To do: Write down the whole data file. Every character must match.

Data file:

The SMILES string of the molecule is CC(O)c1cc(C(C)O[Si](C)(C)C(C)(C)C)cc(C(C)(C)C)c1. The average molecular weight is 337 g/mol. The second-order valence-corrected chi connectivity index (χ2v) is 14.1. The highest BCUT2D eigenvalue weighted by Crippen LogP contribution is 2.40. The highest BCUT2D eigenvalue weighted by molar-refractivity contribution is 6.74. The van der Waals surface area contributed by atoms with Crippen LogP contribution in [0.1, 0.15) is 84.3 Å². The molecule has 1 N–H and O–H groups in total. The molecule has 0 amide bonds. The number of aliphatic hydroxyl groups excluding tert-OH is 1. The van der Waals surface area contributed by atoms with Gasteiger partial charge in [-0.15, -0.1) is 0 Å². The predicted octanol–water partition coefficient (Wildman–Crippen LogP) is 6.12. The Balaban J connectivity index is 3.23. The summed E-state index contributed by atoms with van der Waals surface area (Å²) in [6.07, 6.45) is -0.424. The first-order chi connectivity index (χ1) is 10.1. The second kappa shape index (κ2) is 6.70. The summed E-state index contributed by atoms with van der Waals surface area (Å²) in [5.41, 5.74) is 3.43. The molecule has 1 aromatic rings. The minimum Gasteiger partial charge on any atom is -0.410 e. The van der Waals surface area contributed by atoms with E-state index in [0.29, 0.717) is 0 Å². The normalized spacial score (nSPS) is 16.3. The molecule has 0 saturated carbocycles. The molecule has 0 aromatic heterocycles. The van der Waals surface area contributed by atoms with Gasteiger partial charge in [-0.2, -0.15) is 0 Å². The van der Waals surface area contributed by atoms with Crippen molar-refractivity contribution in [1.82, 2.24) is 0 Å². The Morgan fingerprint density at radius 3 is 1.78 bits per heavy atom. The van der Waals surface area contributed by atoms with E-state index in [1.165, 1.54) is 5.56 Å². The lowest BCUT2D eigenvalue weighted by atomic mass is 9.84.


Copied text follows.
The SMILES string of the molecule is CC(O)c1cc(C(C)O[Si](C)(C)C(C)(C)C)cc(C(C)(C)C)c1. The average molecular weight is 337 g/mol. The second-order valence-corrected chi connectivity index (χ2v) is 14.1. The highest BCUT2D eigenvalue weighted by Crippen LogP contribution is 2.40. The highest BCUT2D eigenvalue weighted by molar-refractivity contribution is 6.74. The van der Waals surface area contributed by atoms with Crippen LogP contribution in [0.1, 0.15) is 84.3 Å². The molecule has 1 N–H and O–H groups in total. The molecule has 0 amide bonds. The number of aliphatic hydroxyl groups excluding tert-OH is 1. The van der Waals surface area contributed by atoms with Gasteiger partial charge in [-0.15, -0.1) is 0 Å². The predicted octanol–water partition coefficient (Wildman–Crippen LogP) is 6.12. The Balaban J connectivity index is 3.23. The summed E-state index contributed by atoms with van der Waals surface area (Å²) in [6.07, 6.45) is -0.424. The first-order chi connectivity index (χ1) is 10.1. The second kappa shape index (κ2) is 6.70. The summed E-state index contributed by atoms with van der Waals surface area (Å²) in [5.41, 5.74) is 3.43. The molecule has 1 aromatic rings. The minimum Gasteiger partial charge on any atom is -0.410 e. The van der Waals surface area contributed by atoms with E-state index in [0.29, 0.717) is 0 Å². The normalized spacial score (nSPS) is 16.3. The molecule has 0 saturated carbocycles. The molecule has 0 aromatic heterocycles. The van der Waals surface area contributed by atoms with Gasteiger partial charge in [-0.2, -0.15) is 0 Å². The van der Waals surface area contributed by atoms with Crippen molar-refractivity contribution in [1.82, 2.24) is 0 Å². The Morgan fingerprint density at radius 3 is 1.78 bits per heavy atom. The van der Waals surface area contributed by atoms with E-state index in [1.165, 1.54) is 5.56 Å². The lowest BCUT2D eigenvalue weighted by atomic mass is 9.84.